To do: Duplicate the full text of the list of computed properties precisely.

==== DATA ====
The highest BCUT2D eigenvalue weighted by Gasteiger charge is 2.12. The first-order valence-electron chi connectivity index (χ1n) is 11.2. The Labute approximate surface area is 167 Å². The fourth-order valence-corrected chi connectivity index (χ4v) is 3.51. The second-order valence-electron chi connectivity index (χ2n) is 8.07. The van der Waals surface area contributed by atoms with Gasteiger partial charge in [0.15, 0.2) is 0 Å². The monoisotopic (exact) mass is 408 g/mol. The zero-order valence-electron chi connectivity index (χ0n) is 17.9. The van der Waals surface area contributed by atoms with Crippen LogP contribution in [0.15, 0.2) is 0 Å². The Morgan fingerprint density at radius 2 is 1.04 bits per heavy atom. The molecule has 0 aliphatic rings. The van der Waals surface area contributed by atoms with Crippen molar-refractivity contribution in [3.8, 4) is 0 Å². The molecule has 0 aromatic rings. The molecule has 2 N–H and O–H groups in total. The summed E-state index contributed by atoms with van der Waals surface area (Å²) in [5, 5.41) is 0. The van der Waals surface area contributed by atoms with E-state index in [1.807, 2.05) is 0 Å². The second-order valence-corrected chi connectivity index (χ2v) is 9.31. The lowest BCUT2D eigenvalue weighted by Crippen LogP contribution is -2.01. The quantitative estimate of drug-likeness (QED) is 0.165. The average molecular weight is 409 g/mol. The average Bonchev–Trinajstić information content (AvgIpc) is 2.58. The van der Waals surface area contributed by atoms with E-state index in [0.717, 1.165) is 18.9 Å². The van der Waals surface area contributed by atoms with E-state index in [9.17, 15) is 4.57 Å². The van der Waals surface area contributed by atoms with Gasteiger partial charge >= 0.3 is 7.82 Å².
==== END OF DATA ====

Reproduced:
The highest BCUT2D eigenvalue weighted by Gasteiger charge is 2.12. The first-order valence-electron chi connectivity index (χ1n) is 11.2. The Labute approximate surface area is 167 Å². The fourth-order valence-corrected chi connectivity index (χ4v) is 3.51. The second-order valence-electron chi connectivity index (χ2n) is 8.07. The van der Waals surface area contributed by atoms with Gasteiger partial charge in [0.15, 0.2) is 0 Å². The monoisotopic (exact) mass is 408 g/mol. The zero-order valence-electron chi connectivity index (χ0n) is 17.9. The van der Waals surface area contributed by atoms with Crippen LogP contribution in [0.15, 0.2) is 0 Å². The Morgan fingerprint density at radius 2 is 1.04 bits per heavy atom. The molecule has 0 aliphatic rings. The van der Waals surface area contributed by atoms with Crippen molar-refractivity contribution in [3.8, 4) is 0 Å². The molecule has 0 aromatic rings. The molecule has 2 N–H and O–H groups in total. The summed E-state index contributed by atoms with van der Waals surface area (Å²) in [5, 5.41) is 0. The van der Waals surface area contributed by atoms with E-state index in [1.807, 2.05) is 0 Å². The second-order valence-corrected chi connectivity index (χ2v) is 9.31. The lowest BCUT2D eigenvalue weighted by Crippen LogP contribution is -2.01. The quantitative estimate of drug-likeness (QED) is 0.165. The average molecular weight is 409 g/mol. The average Bonchev–Trinajstić information content (AvgIpc) is 2.58. The van der Waals surface area contributed by atoms with E-state index in [0.717, 1.165) is 18.9 Å². The van der Waals surface area contributed by atoms with E-state index in [9.17, 15) is 4.57 Å². The van der Waals surface area contributed by atoms with Gasteiger partial charge >= 0.3 is 7.82 Å².